Millions of Americans Risk Exclusion From The Job Market Forever

The Organisation for Economic Co-operation and Development said today that millions of Americans risk falling out of the US job market forever, as it cautioned a full recovery will take years.

Americans hold up 'I want to work' placards as they join a protest of several thousand people demanding jobs outside City Hall in Los Angeles on August 13, 2010. A Labor Department report showed 131,000 jobs were lost in July and the unemployment rate remained stuck at 9.5 percent. Photo: Flickr

This recession has left the US with a long-term unemployment rate – a measure of those without work for more than six months – of 4.5pc, almost double that seen in the downturns of the 1980s and 1990s.

“Previous US recessions have exhibited no long-term damage to the economy or long-term increase in unemployment, but it is possible this recession will trigger these effects,” the OECD said in its first survey of the economy since late 2008.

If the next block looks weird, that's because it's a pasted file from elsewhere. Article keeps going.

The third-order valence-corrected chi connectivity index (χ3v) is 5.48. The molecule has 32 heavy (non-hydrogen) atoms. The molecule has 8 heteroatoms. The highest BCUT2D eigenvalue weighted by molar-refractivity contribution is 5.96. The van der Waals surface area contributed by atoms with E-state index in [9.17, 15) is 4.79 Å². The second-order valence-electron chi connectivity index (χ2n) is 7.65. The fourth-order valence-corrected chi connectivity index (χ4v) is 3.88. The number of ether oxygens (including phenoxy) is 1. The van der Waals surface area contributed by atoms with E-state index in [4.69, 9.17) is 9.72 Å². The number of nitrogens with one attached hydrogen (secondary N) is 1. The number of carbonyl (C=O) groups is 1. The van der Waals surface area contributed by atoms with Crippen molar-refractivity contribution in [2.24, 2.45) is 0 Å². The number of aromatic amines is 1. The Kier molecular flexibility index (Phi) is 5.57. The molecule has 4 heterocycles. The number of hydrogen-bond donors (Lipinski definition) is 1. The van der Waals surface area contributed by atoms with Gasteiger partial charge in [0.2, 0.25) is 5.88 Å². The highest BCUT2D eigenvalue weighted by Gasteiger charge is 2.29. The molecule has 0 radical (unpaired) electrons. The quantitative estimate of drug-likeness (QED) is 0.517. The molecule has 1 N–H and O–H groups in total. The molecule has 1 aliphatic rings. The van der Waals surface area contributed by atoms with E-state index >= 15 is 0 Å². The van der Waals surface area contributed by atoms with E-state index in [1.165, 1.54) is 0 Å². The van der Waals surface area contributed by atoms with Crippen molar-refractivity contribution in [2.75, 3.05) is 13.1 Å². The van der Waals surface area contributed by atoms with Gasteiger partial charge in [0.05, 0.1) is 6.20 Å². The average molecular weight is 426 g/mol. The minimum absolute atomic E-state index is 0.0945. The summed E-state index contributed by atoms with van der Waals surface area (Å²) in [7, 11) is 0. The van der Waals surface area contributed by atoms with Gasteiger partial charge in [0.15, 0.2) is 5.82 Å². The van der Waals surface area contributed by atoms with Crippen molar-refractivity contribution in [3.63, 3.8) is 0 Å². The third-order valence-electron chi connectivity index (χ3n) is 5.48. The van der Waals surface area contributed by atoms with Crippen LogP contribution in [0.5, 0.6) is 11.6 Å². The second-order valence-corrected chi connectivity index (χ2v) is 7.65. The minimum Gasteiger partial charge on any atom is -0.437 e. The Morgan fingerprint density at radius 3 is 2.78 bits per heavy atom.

The wide-ranging analysis also urged the US to consider a Value Added Tax to tackle its deficit, to radically reshape its housing policy and for the Federal Reserve to begin withdrawing the stimulus that has cushioned the economy in the past two years.

A more urgent priority, the OECD says, is for President Obama to marshall support across the capital for measures, including tax incentives for companies to hire and retraining programmes, to help ease the growing crisis in the labour market.

But failure of the now slowing recovery to drive unemployment much below 10pc has split the parties in the run-up to the Congressional elections in November, making it far less likely Republicans will back any measures and stirring support for the Tea Party, a growing force and highly sceptical of any new stimulus.

Although arguing that interest rates should remain at their current band of between 0pc and 0.25pc, the report argues that the Fed must start taking away some of the props it’s handed the economy and the banks.

“Since the movement of interest rates from extremely expansionary levels to neutral levels and the gradual shrinkage of the Federal Reserve’s balance sheet will take some time, initial increases need to begin well before the economy once again approaches full capacity,” the report said.

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